I’ve mentioned before how I love a good bromance (more on my months of Supernatural viewing later), and Sherlock Holmes and John Watson is one of the best. If you haven’t watched Sherlock, the more modern BBC incarnation of the duo, I suggest you stop reading this post and catch up. Also, here’s where I put the warning is that this post is going to contain hardcore spoilers for the most recent special, so if you are waiting to watch The Abominable Bride don’t read this post. I’ll be revealing the mystery and don’t want you yell-typing at me about spoilers.
The Mystery – In this one-off, special episode, a jilted corpse-like bride appears and takes her revenge on men who have wronged women. Additionally we get a look at what’s going on in modern day London since we last left Sherlock as he used similarities from the Bride case to puzzle out how Moriarty could be back.
What I liked
Victorian England – Sherlock turns inward and harkens back to an unsolved case from 100 years ago to work through issues in the present, and the majority of this episode takes place in a mental landscape of Victorian London. As Sherlock gets closer to unraveling the case at hand, we are reminded of the reveal at the end of Series 3. Despite seemingly blowing his brains out, Moriarty is back and Sherlock is summoned back from his exile (which seems to have been all of 4 minutes).
The reveal of the “Ghost” – This is a ghost story, and setting it in Victorian London does make it more fun and more spooky. The show runners definitely play up the Gothic aspect of the story, complete with foggy hedge maze and haunted castle. Of course ghosts aren’t real and the reveal of how the ghost bride came to be shows the perpetrators do an excellent job of using practical effects to terrify their victims. By example famous effect “Pepper’s Ghost” is used.
Giving more attention to Sherlock’s drug problem and how Mycroft manages him – Turns out the trip to Victorian England is not a place in Sherlock’s Mind Palace, but rather a drug induced hallucination he uses to try to figure out how Moriarty could have survived his self-inflicted headshot. Holmes’s drug use is well documented in the source material but hasn’t been explored too much in the BBC stories. We also see a rare moment of caring between Sherlock and Mycroft where Sherlock makes good on an agreement he has with Mycroft and produces a list of the drugs he has taken. While it seems Sherlock’s using cannot be stopped, it can at least be managed to the best of Mycroft’s abilities.
Molly as a man…. – When forensic scientist Hooper is introduced in this Victorian version, she’s a man. However through John’s observations it’s made clear that Molly is still a woman, she is just presenting as a man for the sake of her career. While the modern Molly has been growing in confidence, this “male” version is more brash, she snaps at underlings, and is much less taken with Holmes. It was fun to watch.
I like Mary Morsten – The modern version of Mary is clever, strong, and can keep up with Sherlock and John, rather than being left behind to tend to home and hearth. Show runner Steven Moffat has received less than positive feedback on how he has handled women in the past, so this is a welcome change. While there is an attempt to sideline the Victorian version, it’s clear that Mary is her own woman, moving about society more freely than one would think. (Fun fact- the actress who plays Mary, Amanda Abbington, is the real life partner of Martin Freeman, who plays John Watson).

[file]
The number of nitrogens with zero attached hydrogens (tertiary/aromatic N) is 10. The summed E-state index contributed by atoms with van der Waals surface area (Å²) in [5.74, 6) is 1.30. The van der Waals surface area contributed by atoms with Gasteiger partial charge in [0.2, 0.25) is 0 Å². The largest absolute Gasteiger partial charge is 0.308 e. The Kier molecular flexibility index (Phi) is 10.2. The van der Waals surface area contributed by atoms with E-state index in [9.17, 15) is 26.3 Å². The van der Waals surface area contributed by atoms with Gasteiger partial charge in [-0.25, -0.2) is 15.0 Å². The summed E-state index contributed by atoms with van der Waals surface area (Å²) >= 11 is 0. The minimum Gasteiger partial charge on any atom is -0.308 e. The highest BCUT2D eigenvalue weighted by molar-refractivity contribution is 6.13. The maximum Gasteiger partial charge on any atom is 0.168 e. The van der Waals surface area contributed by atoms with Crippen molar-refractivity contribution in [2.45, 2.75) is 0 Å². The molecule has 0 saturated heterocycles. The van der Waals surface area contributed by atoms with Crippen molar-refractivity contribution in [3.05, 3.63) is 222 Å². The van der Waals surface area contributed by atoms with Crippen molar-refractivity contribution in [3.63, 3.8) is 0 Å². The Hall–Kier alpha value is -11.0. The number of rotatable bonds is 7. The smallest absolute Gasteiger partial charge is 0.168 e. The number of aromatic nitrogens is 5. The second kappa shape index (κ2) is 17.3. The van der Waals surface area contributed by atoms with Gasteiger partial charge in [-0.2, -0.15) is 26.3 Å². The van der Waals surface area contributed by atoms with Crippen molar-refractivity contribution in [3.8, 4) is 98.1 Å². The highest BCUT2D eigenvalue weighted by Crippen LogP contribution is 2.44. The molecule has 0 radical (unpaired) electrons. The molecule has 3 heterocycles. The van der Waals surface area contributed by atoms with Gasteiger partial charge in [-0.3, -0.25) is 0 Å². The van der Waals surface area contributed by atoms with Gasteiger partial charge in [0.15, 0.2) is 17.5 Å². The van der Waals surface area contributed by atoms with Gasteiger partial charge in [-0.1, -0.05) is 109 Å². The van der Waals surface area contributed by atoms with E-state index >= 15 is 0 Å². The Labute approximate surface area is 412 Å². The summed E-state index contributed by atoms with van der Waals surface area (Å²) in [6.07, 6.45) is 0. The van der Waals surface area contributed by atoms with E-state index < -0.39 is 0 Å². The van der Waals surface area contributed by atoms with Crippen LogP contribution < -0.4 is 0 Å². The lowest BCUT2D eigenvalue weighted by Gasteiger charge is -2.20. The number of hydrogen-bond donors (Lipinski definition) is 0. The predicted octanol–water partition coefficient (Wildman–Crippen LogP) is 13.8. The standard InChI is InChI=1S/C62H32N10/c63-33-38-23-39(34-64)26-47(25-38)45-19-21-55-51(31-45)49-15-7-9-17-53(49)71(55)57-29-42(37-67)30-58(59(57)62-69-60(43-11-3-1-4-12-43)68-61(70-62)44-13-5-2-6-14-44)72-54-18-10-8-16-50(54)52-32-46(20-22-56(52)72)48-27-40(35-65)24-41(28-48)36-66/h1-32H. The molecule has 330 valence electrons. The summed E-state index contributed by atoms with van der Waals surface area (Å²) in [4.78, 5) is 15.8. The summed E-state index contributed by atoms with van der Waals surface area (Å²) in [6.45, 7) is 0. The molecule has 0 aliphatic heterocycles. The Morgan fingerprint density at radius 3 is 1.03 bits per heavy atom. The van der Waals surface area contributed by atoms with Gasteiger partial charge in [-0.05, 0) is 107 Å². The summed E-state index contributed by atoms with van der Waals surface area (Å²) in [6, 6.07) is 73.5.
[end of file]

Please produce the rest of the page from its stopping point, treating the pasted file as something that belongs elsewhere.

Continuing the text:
What I didn’t like
Ultimate resolution of mystery – Despite being peppered with positive commentary on feminism, the villain(s) of this piece turn out to be women fighting for equality specifically in the form of the right to vote.
When Sherlock finds the group of women dressed in robes reminiscent of purple klansmen, chanting, and behaving like a stereotypical “secret society”. These women, all “brides”, are the freedom fighters in the war for gender equality, a war spearheaded by an abused and martyred woman. This reveal definitely feels like show-runner Stephen Moffat responding to feedback that he has received about the portrayal of women in Sherlock. But frankly, the response feels like a back handed compliment. Here he spotlights women, but also basically makes them terrorists and murders. What am I supposed to take from that? The only way women can be heard is through terrorism?
While Sherlock man-splains the mystery he refers to the group of feminists as “A league of furies awakened, the women I, we, have lied to, betrayed,” “The women we have ignored and disparaged.” And yet, here we have Holmes explaining their motive, and assigning his own labels. Yeah it’s his show but even as he is explaining this is all caused by not letting women lead, or be independent, he takes away the ability for them to tell their own story for themselves.
7lbs in a 5lb sack– Maybe it’s because it’s harder to get the actors together, but this episode felt quite bloated and unclear of the story it wanted to tell. Did it want to tell the story of the Bride, or did it want to further explore the relationship and obsession between Sherlock and Moriarty? Because ultimately the whole Bride story was a tool for Sherlock to explore Moriarty’s alleged return. Wait, did that whole Bride story-line just get fridged? So much for “The women we have ignored and disparaged.”
All in all I enjoyed this, and the “Inception-esque” storyline improved with a second viewing. The friendship between Holmes and Watson remains delightful, but I think perhaps going back to the basics of the first two series might not be a bad idea. The mysteries and the relationships are what makes Sherlock an enjoyable watch. It doesn’t need to be overly complicated in terms of the devices used to tell the story. It doesn’t make the show seem more clever, but rather treats the stories like Sherlock treats the Brides. It doesn’t let the story speak for itself.